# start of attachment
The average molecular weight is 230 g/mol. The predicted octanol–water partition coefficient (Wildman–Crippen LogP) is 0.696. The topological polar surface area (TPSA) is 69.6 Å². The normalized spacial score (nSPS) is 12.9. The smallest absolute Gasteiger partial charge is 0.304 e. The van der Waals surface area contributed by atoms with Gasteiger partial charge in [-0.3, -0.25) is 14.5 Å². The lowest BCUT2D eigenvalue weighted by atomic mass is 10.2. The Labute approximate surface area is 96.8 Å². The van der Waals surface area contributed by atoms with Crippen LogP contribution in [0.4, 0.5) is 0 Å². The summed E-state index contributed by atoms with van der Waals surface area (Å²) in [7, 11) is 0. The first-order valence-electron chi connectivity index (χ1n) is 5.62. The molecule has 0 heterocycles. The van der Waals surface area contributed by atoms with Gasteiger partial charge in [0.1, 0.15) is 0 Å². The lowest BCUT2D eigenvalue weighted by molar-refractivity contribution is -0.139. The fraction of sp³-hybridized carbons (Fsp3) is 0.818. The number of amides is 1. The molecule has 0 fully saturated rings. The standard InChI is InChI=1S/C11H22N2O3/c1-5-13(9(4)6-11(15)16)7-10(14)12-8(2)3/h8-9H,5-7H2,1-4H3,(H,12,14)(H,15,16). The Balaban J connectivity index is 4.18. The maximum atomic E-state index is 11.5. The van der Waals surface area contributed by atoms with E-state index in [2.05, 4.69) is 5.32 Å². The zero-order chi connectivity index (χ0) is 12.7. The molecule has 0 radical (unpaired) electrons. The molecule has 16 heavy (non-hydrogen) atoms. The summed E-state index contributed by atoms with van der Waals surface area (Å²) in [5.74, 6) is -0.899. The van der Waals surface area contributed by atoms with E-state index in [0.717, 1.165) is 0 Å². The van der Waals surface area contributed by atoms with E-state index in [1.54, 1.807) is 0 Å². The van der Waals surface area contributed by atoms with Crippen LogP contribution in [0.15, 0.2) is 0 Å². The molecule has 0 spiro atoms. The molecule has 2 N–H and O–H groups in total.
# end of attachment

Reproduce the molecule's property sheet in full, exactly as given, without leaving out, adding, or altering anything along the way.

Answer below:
The average molecular weight is 230 g/mol. The predicted octanol–water partition coefficient (Wildman–Crippen LogP) is 0.696. The topological polar surface area (TPSA) is 69.6 Å². The normalized spacial score (nSPS) is 12.9. The smallest absolute Gasteiger partial charge is 0.304 e. The van der Waals surface area contributed by atoms with Gasteiger partial charge in [-0.3, -0.25) is 14.5 Å². The lowest BCUT2D eigenvalue weighted by atomic mass is 10.2. The Labute approximate surface area is 96.8 Å². The van der Waals surface area contributed by atoms with Crippen LogP contribution in [0.4, 0.5) is 0 Å². The summed E-state index contributed by atoms with van der Waals surface area (Å²) in [7, 11) is 0. The first-order valence-electron chi connectivity index (χ1n) is 5.62. The molecule has 0 heterocycles. The van der Waals surface area contributed by atoms with Gasteiger partial charge in [0.1, 0.15) is 0 Å². The lowest BCUT2D eigenvalue weighted by molar-refractivity contribution is -0.139. The fraction of sp³-hybridized carbons (Fsp3) is 0.818. The number of amides is 1. The molecule has 0 fully saturated rings. The standard InChI is InChI=1S/C11H22N2O3/c1-5-13(9(4)6-11(15)16)7-10(14)12-8(2)3/h8-9H,5-7H2,1-4H3,(H,12,14)(H,15,16). The Balaban J connectivity index is 4.18. The maximum atomic E-state index is 11.5. The van der Waals surface area contributed by atoms with E-state index in [2.05, 4.69) is 5.32 Å². The zero-order chi connectivity index (χ0) is 12.7. The molecule has 0 radical (unpaired) electrons. The molecule has 16 heavy (non-hydrogen) atoms. The summed E-state index contributed by atoms with van der Waals surface area (Å²) in [5.74, 6) is -0.899. The van der Waals surface area contributed by atoms with E-state index in [0.717, 1.165) is 0 Å². The van der Waals surface area contributed by atoms with E-state index in [1.54, 1.807) is 0 Å². The van der Waals surface area contributed by atoms with Crippen LogP contribution in [0.15, 0.2) is 0 Å². The molecule has 0 spiro atoms. The molecule has 2 N–H and O–H groups in total.